[Dan] That’s such a silly, ridiculous thing. But he wants it so badly that he is willing to work for this horrible mobster as a bounty hunter, basically. When he actually needs is to stand up for himself and get out from under this guys thumb and whatever. So the inciting incident is when this guy gives him one last job. Go do this super dangerous thing and I will pay you enough money that you can quit, you can leave my organization, and you can start your restaurant. So the reason that that is an inciting incident is because it starts the story. Everything that happens before that is who Dwayne Johnson’s character is normally. Then, the inciting incident kicks him off on a new adventure, gets him to go in a new direction that will change him and turn him into somebody else.

[Mary Robinette] So, surprising no one, I’m going to talk about the MICE Quotient is a way of figuring out where you can… What kinds of inciting incident you have. So, the MICE Quotient stands… Is an organizational theory. Milieu, inquiry, character, event. So in a milieu story, it’s driven by environment, which means that your inciting it incident is going to be some kind of environmental threat. Something that… Plumbing breaks, your house is filled with bees, there’s a mysterious box that is…

[Howard] Those could all be the same thing.


[Mary Robinette] Inquiry is driven by questions, so that’s going to be something that raises your character’s curiosity in a way that they have to know what happened… They have to ask the next question. Character is driven by basically giving your character angst… The character wants to change in some way or is forced to change. So that inciting incident is going to be a moment of… Where they question themselves. Where they first begin to ask who am I even? Then, event is driven by destruction of the status quo, so that’s going to be the first thing that breaks normal. Often these things are overlapping, but one of those is going to be a thing that causes your character to step in. For me, one of the things I’m looking for is something that will not also cause my character to nope out. Like, why does my character continue to do the thing? Like, if they come in and then are like a normal chef, and they walk in and find a dead body, why don’t they just call the police? Instead of investigating it themselves? So there are these layers, like, what action causes that next reaction?

[Erin] I would think of inciting incident also is something that like threatens your understanding. Threatens the character’s understanding. I was thinking about the MICE Quotient as you said it, and I was like in some ways, it’s… Like, if it’s milieu, it like threatens how the world works, your understanding of how the world works is changed. Like, houses should not be filled with bees. Now it is. Whoa. Then, inquiry is threatened, like threatened my understanding of what I know. Like, I believe I know a certain set of things. Now, there’s something I don’t know, and, like, that is a threat to, like, my wanting to understand things. So I will go forward. A character story, it threatens who I am. The threat… Whatever the inciting incident is threatens my understanding of who I am. So I have to sort of change in order to deal with that. Then, in a sort of event story, it threatens why the world is the way it is. So there’s some sort of this there. But in any case, I’m a big fan of something that threatens the understanding, which can be something positive. Something that I love about the difference between want and need is that sometimes you get what you want, but it doesn’t get you where you thought you were going to go. Because it doesn’t always have to be that like… Your house could be filled with money, and that is also… That seems good, but then it leads you into bad ways or it doesn’t give you what you thought you wanted. So it can be both positive or negative from the character’s perspective. It’s just something that changes the way they understand the world, and therefore threatens their understanding of themselves.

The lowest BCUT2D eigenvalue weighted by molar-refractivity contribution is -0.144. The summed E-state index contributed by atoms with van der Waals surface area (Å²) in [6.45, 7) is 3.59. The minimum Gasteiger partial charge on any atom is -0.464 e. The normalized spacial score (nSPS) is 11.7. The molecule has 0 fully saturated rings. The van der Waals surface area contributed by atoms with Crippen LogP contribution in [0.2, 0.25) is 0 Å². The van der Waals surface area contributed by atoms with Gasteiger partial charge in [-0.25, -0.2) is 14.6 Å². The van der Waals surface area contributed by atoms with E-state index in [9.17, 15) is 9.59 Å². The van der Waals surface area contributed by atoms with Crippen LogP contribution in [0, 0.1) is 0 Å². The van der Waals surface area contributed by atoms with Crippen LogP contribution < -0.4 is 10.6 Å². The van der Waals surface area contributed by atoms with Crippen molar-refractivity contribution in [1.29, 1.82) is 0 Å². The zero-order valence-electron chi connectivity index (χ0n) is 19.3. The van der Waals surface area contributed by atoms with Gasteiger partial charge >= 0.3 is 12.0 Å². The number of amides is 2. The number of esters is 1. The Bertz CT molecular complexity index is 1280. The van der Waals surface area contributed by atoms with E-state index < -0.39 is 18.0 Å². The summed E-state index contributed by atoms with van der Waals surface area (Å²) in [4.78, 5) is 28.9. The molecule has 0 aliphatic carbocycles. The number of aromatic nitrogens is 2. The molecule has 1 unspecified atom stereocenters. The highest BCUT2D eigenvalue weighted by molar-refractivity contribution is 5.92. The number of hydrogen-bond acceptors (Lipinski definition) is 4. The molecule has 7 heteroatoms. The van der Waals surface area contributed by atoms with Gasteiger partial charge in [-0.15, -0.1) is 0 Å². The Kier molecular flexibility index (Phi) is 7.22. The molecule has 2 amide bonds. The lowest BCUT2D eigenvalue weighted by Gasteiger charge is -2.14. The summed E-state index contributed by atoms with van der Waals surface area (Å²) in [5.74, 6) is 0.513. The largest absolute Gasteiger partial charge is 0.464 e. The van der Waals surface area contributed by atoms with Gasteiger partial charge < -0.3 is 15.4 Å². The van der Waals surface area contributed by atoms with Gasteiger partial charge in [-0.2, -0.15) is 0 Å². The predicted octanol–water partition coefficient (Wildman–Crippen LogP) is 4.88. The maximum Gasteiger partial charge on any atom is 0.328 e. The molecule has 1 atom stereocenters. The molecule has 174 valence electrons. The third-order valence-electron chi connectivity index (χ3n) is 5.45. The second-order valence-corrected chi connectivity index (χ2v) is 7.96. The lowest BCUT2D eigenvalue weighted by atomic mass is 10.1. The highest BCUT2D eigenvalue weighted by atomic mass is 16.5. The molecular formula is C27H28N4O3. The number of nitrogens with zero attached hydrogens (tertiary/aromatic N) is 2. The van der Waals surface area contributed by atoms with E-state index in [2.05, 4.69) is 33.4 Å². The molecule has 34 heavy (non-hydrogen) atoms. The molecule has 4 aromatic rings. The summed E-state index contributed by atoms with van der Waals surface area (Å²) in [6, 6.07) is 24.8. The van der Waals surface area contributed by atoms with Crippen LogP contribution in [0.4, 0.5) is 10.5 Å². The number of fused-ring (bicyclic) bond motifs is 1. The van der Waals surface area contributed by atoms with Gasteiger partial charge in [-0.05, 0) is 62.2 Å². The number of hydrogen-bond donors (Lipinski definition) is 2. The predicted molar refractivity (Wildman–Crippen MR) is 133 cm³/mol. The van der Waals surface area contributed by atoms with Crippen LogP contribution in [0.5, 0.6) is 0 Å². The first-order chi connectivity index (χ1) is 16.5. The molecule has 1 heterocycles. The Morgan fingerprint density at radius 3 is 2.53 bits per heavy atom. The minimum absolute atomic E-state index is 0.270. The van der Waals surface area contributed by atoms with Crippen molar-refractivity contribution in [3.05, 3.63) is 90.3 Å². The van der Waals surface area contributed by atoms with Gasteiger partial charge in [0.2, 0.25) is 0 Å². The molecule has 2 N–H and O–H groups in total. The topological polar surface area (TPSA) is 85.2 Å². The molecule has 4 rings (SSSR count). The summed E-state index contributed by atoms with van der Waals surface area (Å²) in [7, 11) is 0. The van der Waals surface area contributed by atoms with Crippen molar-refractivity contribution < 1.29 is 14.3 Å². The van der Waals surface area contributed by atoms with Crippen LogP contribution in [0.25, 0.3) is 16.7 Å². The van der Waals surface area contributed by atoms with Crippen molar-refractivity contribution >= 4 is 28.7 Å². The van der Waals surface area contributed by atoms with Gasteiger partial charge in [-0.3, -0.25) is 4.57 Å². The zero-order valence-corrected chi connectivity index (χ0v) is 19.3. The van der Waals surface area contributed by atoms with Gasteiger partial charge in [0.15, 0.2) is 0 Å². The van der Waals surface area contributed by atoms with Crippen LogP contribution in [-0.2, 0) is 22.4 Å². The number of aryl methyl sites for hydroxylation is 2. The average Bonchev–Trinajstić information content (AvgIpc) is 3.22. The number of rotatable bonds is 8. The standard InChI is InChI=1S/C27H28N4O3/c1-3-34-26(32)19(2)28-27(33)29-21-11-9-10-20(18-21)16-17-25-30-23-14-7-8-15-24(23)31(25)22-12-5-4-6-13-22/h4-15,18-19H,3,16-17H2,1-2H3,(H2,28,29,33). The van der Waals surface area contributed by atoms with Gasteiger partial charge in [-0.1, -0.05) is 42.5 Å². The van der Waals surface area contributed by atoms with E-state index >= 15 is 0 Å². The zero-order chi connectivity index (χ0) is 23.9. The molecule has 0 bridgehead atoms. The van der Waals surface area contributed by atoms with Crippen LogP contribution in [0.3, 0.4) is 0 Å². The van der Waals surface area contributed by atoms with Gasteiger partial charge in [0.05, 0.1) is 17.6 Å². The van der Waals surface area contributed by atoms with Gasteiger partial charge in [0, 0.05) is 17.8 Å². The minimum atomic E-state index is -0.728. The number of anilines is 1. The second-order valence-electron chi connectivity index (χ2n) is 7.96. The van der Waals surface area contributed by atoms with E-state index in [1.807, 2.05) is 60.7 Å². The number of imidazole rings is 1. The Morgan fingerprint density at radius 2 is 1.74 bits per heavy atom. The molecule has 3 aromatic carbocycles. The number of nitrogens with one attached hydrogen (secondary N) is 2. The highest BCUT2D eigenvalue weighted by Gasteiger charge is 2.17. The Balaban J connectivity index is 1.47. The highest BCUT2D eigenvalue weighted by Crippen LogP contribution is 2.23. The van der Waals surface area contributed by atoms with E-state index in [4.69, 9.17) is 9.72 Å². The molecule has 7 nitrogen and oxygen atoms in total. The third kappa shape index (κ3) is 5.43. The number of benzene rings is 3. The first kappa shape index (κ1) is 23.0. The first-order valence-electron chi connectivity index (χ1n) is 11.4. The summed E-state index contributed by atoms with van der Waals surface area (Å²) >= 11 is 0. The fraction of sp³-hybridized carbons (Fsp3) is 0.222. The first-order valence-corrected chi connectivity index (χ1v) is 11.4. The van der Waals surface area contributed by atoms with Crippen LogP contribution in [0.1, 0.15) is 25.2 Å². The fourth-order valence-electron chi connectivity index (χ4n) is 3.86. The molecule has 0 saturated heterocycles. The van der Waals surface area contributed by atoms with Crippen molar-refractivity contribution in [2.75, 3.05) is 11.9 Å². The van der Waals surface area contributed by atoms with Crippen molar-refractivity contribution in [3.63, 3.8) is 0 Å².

[Mary Robinette] Yeah. I just want to say that I love that framing. It also, to Dan’s point, that often what you have is that you have the difference between what they want and what they need, is that a character comes in with 2 competing goals. So a really lovely inciting incident is something that causes to… The character’s want to bifurcate.

[DongWon] Yeah. I think one thing that this is all connected to is in the inciting incident, it’ll often give you a sense of the shape of the story to come. Right? So, inciting incidents are often very connected to genre. So in a law and order story, for example, the inciting incident, 9 times out of 10, is somebody finding a dead body. Now we’re off to the races, because we’re in that kind of genre. So that easily fits into sort of the MICE Quotient framework, and then gives you a sense of this is how the story’s going to go. We’re going to be in a mystery, we’re going to find out certain things. Right? If, instead, it’s the invention of a new technology that changes the galaxy, then we’re in a different kind of story. We get a sense of different kinds of stakes and different kinds of plot expectations.

[Dan] What… Another thing that ties all of these models or frameworks together is that the stakes that your character is dealing with are important to establish early. Because that is often what is going to lock them in, stop them from noping out of the weird situation. Why does Dwayne Johnson do this ridiculous dangerous job? Because it’s going to get him enough money that he can quit and start a restaurant. Right? Why does Luke Skywalker leave his little thing and abandon his plan to join the Star Wars Academy? Because he gets a message from a princess, and then his family dies. There’s stakes involved in this, and they care about stuff.

[DongWon] I want to dig more into the mechanics of how you accomplish all of these goals, and were going to explain a little bit the difference between objective and super objective. But we’re going to get into that after our break.